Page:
Lately, we have been looking at how to make your own simple skin creams.
For this article, let’s look at the method of heating and mixing procedure.
Before you begin this process, it may be an idea to read this article on formulating.
Heating and mixing stage
- once you have weighed all your, water phase ingredients put them in a pyrex jug and place in the double boiler.
- repeat the same for your oil phase
- if there is one piece of advice I can give you whilst heating the different phases, it ensures that they are all at 70C. This will help with emulsification, preventing all those lovely ingredients from separating. If one phase is at 70C and the other higher, then the ingredients could separate! The same applies if one phase is below 70C
- next, hold the ingredients at this heat for around 20 to 30 minutes. This is an important part of the process, which will help to keep any unwanted microbes out of your formulas
- to ensure correct emulsification of your ingredients, ensure both phases are at 70C before combining them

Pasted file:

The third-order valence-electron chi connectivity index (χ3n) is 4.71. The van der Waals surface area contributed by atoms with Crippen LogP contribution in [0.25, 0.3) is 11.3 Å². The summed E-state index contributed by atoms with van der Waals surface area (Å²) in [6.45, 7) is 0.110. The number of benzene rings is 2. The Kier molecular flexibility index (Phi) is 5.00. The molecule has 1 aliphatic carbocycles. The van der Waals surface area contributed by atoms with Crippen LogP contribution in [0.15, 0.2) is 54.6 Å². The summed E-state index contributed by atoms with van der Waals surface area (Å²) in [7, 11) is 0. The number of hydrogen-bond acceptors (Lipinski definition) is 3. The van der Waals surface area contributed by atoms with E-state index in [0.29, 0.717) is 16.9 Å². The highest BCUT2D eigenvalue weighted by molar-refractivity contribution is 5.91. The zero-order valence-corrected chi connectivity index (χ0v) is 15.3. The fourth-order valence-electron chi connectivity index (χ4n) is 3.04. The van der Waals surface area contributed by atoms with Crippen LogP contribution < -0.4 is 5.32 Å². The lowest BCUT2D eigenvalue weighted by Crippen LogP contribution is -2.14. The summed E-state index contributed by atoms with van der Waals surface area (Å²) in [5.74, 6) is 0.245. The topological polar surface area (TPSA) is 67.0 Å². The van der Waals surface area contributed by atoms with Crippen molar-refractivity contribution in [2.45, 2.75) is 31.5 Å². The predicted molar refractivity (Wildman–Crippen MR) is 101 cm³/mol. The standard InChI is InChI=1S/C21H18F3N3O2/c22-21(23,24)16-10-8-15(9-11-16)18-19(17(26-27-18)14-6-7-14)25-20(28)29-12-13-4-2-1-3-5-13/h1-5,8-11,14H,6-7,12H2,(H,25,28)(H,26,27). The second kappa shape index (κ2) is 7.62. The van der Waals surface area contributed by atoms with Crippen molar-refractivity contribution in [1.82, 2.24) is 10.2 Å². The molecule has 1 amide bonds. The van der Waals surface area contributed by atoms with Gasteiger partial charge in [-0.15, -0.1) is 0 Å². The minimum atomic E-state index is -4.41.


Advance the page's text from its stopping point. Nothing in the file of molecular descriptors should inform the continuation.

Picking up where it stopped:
- next, put the phases together, add the water to the oil phase, which will help with emulsification and creating a nice stable formula
- using the stick blender mix well, mix the blend intermittently to ensure full emulsification until the temperature reaches around 45C
- finally decant your cream into the bottles, label, and date, and you are ready to go
Things to avoid
- never crash cool your phases, this is something often amateur formulators will recommend, but it can cause separation.
- never put your bottles in the fridge, as this can create condensation in your jars.
- never leave it too long before you decant your lotion into bottles, I advise that it decant into your bottles once it reaches room temperature. Otherwise, you’re going to struggle.
- don’t forget about sterilization, this is such an important part of the formulating process and finally, remember to forget to keep a log of everthing in your recipe book.
Achieving stable emulsification is key, for everything to thoroughly emulsify, every ingredient needs to be oil-soluble, and some ingredients aren’t.
When an ingredient is put on the heat, it becomes soluble; some ingredients start as water-soluble. Still, when you turn up the heat they become oil-soluble, this helps us create emulsification, known as phase inversion.
Earlier we discussed keeping the ingredients at the same temperature, for roughly around 20 to 30 minutes, this also adds stability to a formula, in chemistry, this is known as the Krafft temperature,
This process is often used when formulating surfactants, but it is also required during the emulsification process, once you understand these processes, you can be guaranteed a wonderful, stable product.